Pharmaceutical companies have seen several new trends emerge as a result of COVID-19, however, four top trends standout among the rest. To meet current challenges and to stay ahead, pharmaceutical companies are focused on enabling business agility, operational resilience, risk mitigation, and utilizing a remote and distributed workforce.
McKinsey recently published an article, “Pharma Operations: The Path to Recovery and the Next Normal”, argues that these new trends are emerging now and are likely to continue after a recovery from COVID-19.1. Business Agility
Pharmaceutical organizations must enable business agility and move faster than ever. Business agility will likely be driven by digital automation and analytics.
“Automating manufacturing processes and warehouses will also play an important role in the future, increasing data availability and, more importantly, decreasing a reliance on manpower.” – McKinsey
Digital solutions, such as Intellect QMS 4.0, will enable some key operational processes – such as auditing, procurement, customer complaints, nonconformances, corrective and preventative actions, document control, employee training, and product release cycles – to be done remotely and more efficiently.
“More traditional pharmaceutical processes will shift to agile models that allow for expediting processes for future emergencies. These may include simplified medical-equipment approval, quality and risk-assessment processes for new material qualification and validation, remote monitoring for site quality audits, and more rapid adoption of electronic batch records.” – McKinsey2. Risk Mitigation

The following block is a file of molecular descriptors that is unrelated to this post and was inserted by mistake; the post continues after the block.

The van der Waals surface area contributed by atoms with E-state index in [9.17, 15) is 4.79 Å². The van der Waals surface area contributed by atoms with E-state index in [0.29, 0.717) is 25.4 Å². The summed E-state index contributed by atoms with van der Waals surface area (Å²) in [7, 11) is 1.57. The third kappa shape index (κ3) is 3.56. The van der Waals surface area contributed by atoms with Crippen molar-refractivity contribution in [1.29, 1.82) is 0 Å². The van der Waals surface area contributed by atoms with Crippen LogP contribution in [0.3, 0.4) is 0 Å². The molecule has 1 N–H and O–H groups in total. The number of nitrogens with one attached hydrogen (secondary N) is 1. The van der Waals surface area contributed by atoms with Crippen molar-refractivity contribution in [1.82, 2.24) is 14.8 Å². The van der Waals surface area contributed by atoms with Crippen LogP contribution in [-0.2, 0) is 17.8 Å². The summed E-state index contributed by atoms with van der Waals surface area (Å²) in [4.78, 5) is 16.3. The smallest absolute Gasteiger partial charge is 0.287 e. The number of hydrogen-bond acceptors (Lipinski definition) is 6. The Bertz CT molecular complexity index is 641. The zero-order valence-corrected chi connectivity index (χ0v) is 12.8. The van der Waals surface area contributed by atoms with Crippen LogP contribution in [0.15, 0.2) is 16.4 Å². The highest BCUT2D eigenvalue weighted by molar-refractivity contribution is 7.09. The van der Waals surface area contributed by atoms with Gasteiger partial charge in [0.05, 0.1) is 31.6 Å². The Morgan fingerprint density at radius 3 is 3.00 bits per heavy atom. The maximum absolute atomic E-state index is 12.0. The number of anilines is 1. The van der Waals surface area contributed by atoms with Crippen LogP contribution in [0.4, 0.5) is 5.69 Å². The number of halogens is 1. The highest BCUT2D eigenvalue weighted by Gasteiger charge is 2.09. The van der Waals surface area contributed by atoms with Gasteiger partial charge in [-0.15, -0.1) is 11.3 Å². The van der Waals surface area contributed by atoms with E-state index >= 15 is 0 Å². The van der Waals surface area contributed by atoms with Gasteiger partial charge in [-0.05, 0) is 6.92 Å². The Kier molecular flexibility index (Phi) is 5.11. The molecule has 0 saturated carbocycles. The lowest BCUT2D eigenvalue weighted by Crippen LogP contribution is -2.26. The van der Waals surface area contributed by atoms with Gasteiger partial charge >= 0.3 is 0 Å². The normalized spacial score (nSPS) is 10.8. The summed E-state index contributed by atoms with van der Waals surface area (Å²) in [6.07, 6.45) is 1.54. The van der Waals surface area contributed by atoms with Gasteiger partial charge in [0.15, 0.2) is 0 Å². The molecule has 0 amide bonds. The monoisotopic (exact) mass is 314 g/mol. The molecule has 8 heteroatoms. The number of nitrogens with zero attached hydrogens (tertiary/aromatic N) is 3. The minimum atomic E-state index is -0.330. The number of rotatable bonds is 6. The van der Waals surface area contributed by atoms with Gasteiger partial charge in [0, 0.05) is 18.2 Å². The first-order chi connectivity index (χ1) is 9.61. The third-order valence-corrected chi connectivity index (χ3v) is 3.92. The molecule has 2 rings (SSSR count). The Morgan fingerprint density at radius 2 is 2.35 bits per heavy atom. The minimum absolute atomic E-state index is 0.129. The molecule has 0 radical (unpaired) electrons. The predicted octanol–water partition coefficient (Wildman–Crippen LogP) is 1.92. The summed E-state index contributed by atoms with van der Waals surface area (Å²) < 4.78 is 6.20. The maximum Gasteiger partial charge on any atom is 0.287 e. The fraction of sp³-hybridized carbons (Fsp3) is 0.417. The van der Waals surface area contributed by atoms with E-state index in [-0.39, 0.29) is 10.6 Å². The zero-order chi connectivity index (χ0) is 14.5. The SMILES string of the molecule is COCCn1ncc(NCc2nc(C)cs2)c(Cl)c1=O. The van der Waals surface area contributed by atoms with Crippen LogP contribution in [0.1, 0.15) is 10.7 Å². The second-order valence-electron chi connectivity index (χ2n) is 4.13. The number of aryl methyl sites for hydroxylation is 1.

Supply chains have been disrupted and, as a result, organizations are reconsidering their risk tolerance, the amount of control they need, and the geographic diversification of suppliers and contract manufacturers.
“In the path to recovery, COVID-19 has increased the focus on risk management as companies reassess their supply-chain strategies and footprints to make them more agile and resilient to disruption.” – McKinsey
Pharmaceutical companies should consider how much excess capacity they will need and if they need dual sourcing strategies, especially considering lower risk countries. For many pharmaceutical organizations, core centers of supply are located far from their demand. Organizations may move some of their supply closer to end markets as they balance cost and risk.
“In the aftermath of COVID-19, the intense focus on risk management across networks and supply chains will likely continue, despite the inevitable increased costs.” – McKinsey3. Remote and Distributed Workforce
The shift to remote work will likely continue and, as a result, workforces will become more distributed over time as the right talent becomes accessible from anywhere. Pharmaceutical companies will benefit from workforce agility, leveraging a leaner, more flexible, and more specialized talent pool.
“The future of work will likely be remote and distributed, and new capabilities and talent will be needed now.” – McKinsey
As pharmaceutical companies leverage remote and distributed talent, digital tools will become even more critical for accessing and analyzing data, documentation, and reports. Automation tools such as Intellect’s No-Code Platform empower non-technical workers to innovate, interpret quality data and collaborate remotely.4. Changing Regulations
COVID-19 will likely change how governments and regulators play a role in pharmaceutical oversight. The public is watching and more demanding, and increased regulatory attention should be expected.
“Intense public scrutiny, however, means governments and regulators could take a more proactive approach in a scenario where pharma companies may be perceived to be falling short.” – McKinsey.
Pharmaceutical organizations need digital tools and systems in place that can be easily modified to meet new and changing regulations. For example, Intellect QM 4.0, offers extreme configurability due to Intellect’s underlying no-code platform that was designed for non-programmers. With Intellect, pharmaceutical organizations can modify existing apps, build entirely new apps, generate new reports and analyze data, and provide accessibility based on unique permission requirements.